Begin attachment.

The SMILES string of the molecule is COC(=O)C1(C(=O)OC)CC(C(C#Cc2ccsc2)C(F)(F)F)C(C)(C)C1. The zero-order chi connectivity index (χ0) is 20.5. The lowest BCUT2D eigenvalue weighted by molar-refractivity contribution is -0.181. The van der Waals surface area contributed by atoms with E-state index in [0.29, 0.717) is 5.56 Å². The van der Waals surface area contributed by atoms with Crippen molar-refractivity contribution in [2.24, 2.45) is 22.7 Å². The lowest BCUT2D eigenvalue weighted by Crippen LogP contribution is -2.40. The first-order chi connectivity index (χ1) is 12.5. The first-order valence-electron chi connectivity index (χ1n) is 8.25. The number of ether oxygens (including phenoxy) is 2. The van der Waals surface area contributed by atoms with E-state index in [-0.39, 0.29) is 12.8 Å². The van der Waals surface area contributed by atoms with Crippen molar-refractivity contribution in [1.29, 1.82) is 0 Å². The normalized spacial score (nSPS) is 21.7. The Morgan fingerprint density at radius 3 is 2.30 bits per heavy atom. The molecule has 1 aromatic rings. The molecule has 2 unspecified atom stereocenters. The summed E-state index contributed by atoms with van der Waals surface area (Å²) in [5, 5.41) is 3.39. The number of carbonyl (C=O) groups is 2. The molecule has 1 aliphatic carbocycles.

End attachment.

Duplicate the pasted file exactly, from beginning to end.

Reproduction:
The SMILES string of the molecule is COC(=O)C1(C(=O)OC)CC(C(C#Cc2ccsc2)C(F)(F)F)C(C)(C)C1. The zero-order chi connectivity index (χ0) is 20.5. The lowest BCUT2D eigenvalue weighted by molar-refractivity contribution is -0.181. The van der Waals surface area contributed by atoms with E-state index in [0.29, 0.717) is 5.56 Å². The van der Waals surface area contributed by atoms with Crippen molar-refractivity contribution in [2.24, 2.45) is 22.7 Å². The lowest BCUT2D eigenvalue weighted by Crippen LogP contribution is -2.40. The first-order chi connectivity index (χ1) is 12.5. The first-order valence-electron chi connectivity index (χ1n) is 8.25. The number of ether oxygens (including phenoxy) is 2. The van der Waals surface area contributed by atoms with E-state index in [-0.39, 0.29) is 12.8 Å². The van der Waals surface area contributed by atoms with Crippen molar-refractivity contribution in [1.29, 1.82) is 0 Å². The normalized spacial score (nSPS) is 21.7. The Morgan fingerprint density at radius 3 is 2.30 bits per heavy atom. The molecule has 1 aromatic rings. The molecule has 2 unspecified atom stereocenters. The summed E-state index contributed by atoms with van der Waals surface area (Å²) in [5, 5.41) is 3.39. The number of carbonyl (C=O) groups is 2. The molecule has 1 aliphatic carbocycles.